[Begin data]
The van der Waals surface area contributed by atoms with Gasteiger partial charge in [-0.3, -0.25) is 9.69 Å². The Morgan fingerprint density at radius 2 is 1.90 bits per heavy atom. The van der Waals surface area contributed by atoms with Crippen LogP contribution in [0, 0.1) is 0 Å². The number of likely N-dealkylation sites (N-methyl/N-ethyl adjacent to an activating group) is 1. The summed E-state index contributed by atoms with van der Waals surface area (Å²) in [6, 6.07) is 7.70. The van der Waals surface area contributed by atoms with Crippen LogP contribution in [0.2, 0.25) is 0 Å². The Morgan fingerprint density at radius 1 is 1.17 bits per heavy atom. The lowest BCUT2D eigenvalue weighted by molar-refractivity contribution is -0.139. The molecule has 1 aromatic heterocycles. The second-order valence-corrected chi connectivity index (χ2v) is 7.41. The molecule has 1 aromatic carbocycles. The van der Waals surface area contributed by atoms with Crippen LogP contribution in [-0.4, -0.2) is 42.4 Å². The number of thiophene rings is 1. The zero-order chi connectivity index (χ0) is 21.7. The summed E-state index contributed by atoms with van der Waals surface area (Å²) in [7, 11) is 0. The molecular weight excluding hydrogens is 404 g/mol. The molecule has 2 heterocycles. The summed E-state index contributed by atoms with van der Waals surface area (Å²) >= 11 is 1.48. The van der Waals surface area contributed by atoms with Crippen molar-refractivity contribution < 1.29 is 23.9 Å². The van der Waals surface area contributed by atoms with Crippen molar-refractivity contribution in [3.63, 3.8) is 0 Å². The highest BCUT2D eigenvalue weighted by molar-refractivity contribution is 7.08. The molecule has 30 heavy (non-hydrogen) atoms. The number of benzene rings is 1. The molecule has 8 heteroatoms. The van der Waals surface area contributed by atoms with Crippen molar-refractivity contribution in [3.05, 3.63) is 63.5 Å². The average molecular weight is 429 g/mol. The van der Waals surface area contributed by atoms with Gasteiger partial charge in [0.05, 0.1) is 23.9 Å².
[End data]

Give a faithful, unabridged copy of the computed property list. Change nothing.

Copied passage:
The van der Waals surface area contributed by atoms with Gasteiger partial charge in [-0.3, -0.25) is 9.69 Å². The Morgan fingerprint density at radius 2 is 1.90 bits per heavy atom. The van der Waals surface area contributed by atoms with Crippen LogP contribution in [0, 0.1) is 0 Å². The number of likely N-dealkylation sites (N-methyl/N-ethyl adjacent to an activating group) is 1. The summed E-state index contributed by atoms with van der Waals surface area (Å²) in [6, 6.07) is 7.70. The van der Waals surface area contributed by atoms with Crippen LogP contribution in [0.2, 0.25) is 0 Å². The Morgan fingerprint density at radius 1 is 1.17 bits per heavy atom. The lowest BCUT2D eigenvalue weighted by molar-refractivity contribution is -0.139. The molecule has 1 aromatic heterocycles. The second-order valence-corrected chi connectivity index (χ2v) is 7.41. The molecule has 1 aromatic carbocycles. The van der Waals surface area contributed by atoms with Crippen LogP contribution in [-0.4, -0.2) is 42.4 Å². The number of thiophene rings is 1. The zero-order chi connectivity index (χ0) is 21.7. The summed E-state index contributed by atoms with van der Waals surface area (Å²) in [7, 11) is 0. The molecular weight excluding hydrogens is 404 g/mol. The molecule has 2 heterocycles. The summed E-state index contributed by atoms with van der Waals surface area (Å²) >= 11 is 1.48. The van der Waals surface area contributed by atoms with Crippen molar-refractivity contribution < 1.29 is 23.9 Å². The van der Waals surface area contributed by atoms with Crippen molar-refractivity contribution in [3.63, 3.8) is 0 Å². The highest BCUT2D eigenvalue weighted by molar-refractivity contribution is 7.08. The molecule has 30 heavy (non-hydrogen) atoms. The number of benzene rings is 1. The molecule has 8 heteroatoms. The van der Waals surface area contributed by atoms with Crippen molar-refractivity contribution in [3.05, 3.63) is 63.5 Å². The average molecular weight is 429 g/mol. The van der Waals surface area contributed by atoms with Gasteiger partial charge in [0.05, 0.1) is 23.9 Å².